Mental Health Ministry

Mental Health and Spiritual Wholeness

Mental Health Matters

Our mental health is not only essential for our emotional well-being, but also vital for our spiritual growth and our ability to serve God and others.

By prioritizing mental health, we can foster healthy relationships within our faith community, offering support and encouragement to one another, and fulfilling the biblical call to “bear one another’s burdens” (Galatians 6:2).

Mental Health Survey Results

Our Mental Health Ministry team surveyed 297 church members across a variety of ages and interests about their experience of mental health issues and how the church can participate in fostering mental wellbeing.

Our survey has revealed some statistics that underscore the prevalence of mental health challenges in our culture and and the congregation’s openness to finding support and education through the church.

  • Prevalence of Mental Health Challenges 63% 63%

63% of respondents have either personally faced a mental health challenge or have a family member who has. This statistic underscores the widespread impact of mental health issues within our community, highlighting the urgency and importance of addressing these concerns.

  • Preference for Support Groups 55% 55%

55% of respondents indicated they would seek help through church-led support groups. This suggests that creating spaces for shared experiences and mutual support can be particularly beneficial for our congregation.

  • Openness to Church Support 86% 86%

63% of community members express their willingness to seek support for mental health issues from the church. This indicates a significant level of trust in the church as a source of support and highlights the potential for expanded mental health ministries.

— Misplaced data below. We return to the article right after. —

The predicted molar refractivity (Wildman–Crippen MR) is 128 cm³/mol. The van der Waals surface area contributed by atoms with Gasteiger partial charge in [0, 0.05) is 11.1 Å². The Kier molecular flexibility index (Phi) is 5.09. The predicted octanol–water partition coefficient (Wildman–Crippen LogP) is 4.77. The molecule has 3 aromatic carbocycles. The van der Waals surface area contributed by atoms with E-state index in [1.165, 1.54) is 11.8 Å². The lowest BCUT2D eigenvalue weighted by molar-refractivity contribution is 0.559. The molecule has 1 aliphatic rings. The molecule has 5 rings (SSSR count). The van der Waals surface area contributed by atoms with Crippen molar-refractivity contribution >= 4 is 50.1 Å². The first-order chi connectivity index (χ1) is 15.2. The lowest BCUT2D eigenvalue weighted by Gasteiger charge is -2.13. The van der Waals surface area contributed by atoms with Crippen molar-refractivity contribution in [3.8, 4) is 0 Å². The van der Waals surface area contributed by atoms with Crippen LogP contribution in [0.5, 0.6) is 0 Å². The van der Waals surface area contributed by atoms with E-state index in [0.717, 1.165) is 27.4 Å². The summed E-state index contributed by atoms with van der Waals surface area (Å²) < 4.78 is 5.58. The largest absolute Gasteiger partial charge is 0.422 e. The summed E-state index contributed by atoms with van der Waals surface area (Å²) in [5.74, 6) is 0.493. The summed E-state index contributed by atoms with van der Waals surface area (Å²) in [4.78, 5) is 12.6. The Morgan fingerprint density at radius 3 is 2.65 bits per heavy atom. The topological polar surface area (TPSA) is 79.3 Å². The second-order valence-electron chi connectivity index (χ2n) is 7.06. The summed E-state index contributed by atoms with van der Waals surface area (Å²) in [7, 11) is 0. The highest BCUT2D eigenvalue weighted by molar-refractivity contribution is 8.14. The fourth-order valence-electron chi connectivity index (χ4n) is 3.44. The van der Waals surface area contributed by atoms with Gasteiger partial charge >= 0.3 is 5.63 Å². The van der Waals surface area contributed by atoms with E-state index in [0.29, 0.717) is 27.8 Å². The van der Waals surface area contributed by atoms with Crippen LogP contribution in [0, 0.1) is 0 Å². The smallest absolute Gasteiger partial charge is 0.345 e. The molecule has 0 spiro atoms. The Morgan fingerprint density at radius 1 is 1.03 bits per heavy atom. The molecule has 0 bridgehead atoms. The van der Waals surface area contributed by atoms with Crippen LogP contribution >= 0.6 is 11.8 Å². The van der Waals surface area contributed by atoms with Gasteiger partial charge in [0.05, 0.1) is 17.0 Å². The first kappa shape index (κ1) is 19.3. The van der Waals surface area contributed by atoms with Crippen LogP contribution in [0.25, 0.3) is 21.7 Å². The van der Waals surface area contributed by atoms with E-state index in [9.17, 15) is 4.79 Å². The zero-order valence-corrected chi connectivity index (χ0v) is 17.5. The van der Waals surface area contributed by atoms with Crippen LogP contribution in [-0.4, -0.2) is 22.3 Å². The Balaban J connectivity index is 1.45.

• Assistance Finding a Counselor 52% 52%

52% of respondants would seek assistance from the church in finding a professional mental health counselor. This points to an opportunity for the church to help navigate mental health and serve as a bridge to professional mental health services.

These results illustrate a congregation ready to engage with mental health support and education, valuing both the communal aspects of support groups and the personalized guidance in accessing professional help. There is an opportunity for the church to make a meaningful difference in the lives of those facing mental health challenges and work to foster a supportive, compassionate community environment.

Follow the link below to review the full survey results.

Upcoming Events

Caregivers Support Group

Wednesdays, April 10 - May 15 | 11 a.m.-12:15 p.m. 

Caregiving can be overwhelming, but we are here to help with a weekly Caregivers Support Group facilitated by our Parish Associate, Rev. Alison Messick-Watkins.  Join other caregivers and receive support, encouragement, and education. Registration is required.

Caring for Those Who Are Grieving

Sunday, May 5 | 11:15 a.m. - 12:15 p.m. | A-101

The death of a loved one is a profound loss and the grief and mourning which follow can leave us feeling lonely and isolated. Join us as mental health practitioner Tammy Weitzman presents “What is Grief and How Can We Care for Those Who are Grieving?” Registration is not required but is highly recommended. 

If you or someone you love is experiencing a mental health crisis or exploring thoughts of suicide, text or call the Suicide and Crisis Lifeline at 988.